Dr. Sarkin’s difficulties give Ms. Nutt a platform for a freewheeling, admirably accessible discussion of how the brain works and how it survives damage. Her subjects range from Phineas Gage, the 19th-century railroad worker whose skull was shattered by an iron spike, to autistic savants, to many others whose injuries have replaced a former self with a different version.
Ms. Nutt has an advanced degree in philosophy, which serves her well in these far regions of neuroscience, where medical detail yields to the big questions of personality and personhood, mind and soul.
But for the more concrete parts of Dr. Sarkin’s story, perplexing narrative and publishing missteps manage to obscure the landscape effectively enough that the reader is sorely tempted to head elsewhere. (And there are quite a few other places to go: Dr. Sarkin has a substantial media presence, with radio interviews, magazine profiles and a segment in “Medical Mysteries” on ABC, among others.)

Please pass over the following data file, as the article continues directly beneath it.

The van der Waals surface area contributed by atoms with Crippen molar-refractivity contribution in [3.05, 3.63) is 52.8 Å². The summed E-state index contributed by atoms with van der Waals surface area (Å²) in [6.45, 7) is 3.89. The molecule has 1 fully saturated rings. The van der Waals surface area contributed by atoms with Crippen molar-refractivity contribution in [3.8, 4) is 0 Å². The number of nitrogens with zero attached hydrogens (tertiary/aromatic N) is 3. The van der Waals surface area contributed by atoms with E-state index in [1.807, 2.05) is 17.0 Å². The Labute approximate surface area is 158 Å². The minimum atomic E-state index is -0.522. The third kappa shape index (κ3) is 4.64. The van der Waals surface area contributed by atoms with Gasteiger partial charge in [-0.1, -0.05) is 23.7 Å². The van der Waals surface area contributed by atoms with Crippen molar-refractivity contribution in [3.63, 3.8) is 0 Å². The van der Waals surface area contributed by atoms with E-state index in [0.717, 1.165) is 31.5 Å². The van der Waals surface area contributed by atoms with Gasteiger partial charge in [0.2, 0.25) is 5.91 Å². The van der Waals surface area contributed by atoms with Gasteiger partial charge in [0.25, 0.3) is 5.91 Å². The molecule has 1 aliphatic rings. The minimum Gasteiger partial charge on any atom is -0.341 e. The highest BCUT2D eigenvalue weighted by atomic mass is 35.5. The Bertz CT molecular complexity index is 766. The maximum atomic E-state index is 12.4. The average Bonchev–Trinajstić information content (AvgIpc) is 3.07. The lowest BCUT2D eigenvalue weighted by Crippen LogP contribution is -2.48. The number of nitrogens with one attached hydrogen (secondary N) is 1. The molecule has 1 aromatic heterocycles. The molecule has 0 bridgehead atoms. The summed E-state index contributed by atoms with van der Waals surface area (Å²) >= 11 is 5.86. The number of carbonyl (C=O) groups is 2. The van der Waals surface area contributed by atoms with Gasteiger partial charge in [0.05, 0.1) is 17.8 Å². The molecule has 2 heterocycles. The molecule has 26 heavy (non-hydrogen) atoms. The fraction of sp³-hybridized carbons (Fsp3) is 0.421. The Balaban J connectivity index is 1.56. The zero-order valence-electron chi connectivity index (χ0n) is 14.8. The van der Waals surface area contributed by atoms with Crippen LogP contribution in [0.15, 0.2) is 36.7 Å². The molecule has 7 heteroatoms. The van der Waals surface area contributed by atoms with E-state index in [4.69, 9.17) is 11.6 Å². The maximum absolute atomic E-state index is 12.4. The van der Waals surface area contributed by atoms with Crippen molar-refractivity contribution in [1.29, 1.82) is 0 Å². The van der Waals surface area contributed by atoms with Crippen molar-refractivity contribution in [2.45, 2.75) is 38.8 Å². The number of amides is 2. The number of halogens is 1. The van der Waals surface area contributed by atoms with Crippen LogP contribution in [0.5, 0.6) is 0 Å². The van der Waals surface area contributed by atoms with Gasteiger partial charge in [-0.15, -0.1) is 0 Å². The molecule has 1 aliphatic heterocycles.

Those would be the sources to tap for such basics as what Dr. Sarkin looks like, what he sounds like, and how it feels to be around him. Ms. Nutt’s readers will have absolutely no idea, for her book is narrated from his and his wife’s perspective alone, in the fatuous, uncritical tones of a celebrity pseudomemoir.
That Dr. Sarkin deserves a sharper focus can be surmised from the contrast between Ms. Nutt’s effusions (“He was finding the edges of himself, filling in, at long last, the barren landscape of his bruised soul”) and Dr. Sarkin’s own response to a fan who asked him what his art meant. “It doesn’t mean anything,” he said. “You want meaning? Go get The Wall Street Journal.”